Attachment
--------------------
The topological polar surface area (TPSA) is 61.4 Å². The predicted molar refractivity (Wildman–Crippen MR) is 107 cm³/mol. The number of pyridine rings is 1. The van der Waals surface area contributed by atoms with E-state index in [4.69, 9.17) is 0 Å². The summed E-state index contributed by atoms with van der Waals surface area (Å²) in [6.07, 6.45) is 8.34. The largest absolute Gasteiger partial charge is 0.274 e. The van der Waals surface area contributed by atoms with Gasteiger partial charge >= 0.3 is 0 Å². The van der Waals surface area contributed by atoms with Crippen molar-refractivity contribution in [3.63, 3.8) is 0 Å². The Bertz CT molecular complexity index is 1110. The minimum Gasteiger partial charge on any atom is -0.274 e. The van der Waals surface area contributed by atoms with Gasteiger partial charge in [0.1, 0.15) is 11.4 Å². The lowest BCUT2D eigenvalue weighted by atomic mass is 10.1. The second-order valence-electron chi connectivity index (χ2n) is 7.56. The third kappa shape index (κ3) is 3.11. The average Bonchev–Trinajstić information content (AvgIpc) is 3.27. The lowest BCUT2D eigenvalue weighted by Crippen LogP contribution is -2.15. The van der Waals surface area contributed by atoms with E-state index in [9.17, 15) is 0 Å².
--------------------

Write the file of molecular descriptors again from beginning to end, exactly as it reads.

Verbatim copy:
The topological polar surface area (TPSA) is 61.4 Å². The predicted molar refractivity (Wildman–Crippen MR) is 107 cm³/mol. The number of pyridine rings is 1. The van der Waals surface area contributed by atoms with E-state index in [4.69, 9.17) is 0 Å². The summed E-state index contributed by atoms with van der Waals surface area (Å²) in [6.07, 6.45) is 8.34. The largest absolute Gasteiger partial charge is 0.274 e. The van der Waals surface area contributed by atoms with Gasteiger partial charge >= 0.3 is 0 Å². The van der Waals surface area contributed by atoms with Crippen molar-refractivity contribution in [3.63, 3.8) is 0 Å². The Bertz CT molecular complexity index is 1110. The minimum Gasteiger partial charge on any atom is -0.274 e. The van der Waals surface area contributed by atoms with Gasteiger partial charge in [0.1, 0.15) is 11.4 Å². The lowest BCUT2D eigenvalue weighted by atomic mass is 10.1. The second-order valence-electron chi connectivity index (χ2n) is 7.56. The third kappa shape index (κ3) is 3.11. The average Bonchev–Trinajstić information content (AvgIpc) is 3.27. The lowest BCUT2D eigenvalue weighted by Crippen LogP contribution is -2.15. The van der Waals surface area contributed by atoms with E-state index in [9.17, 15) is 0 Å².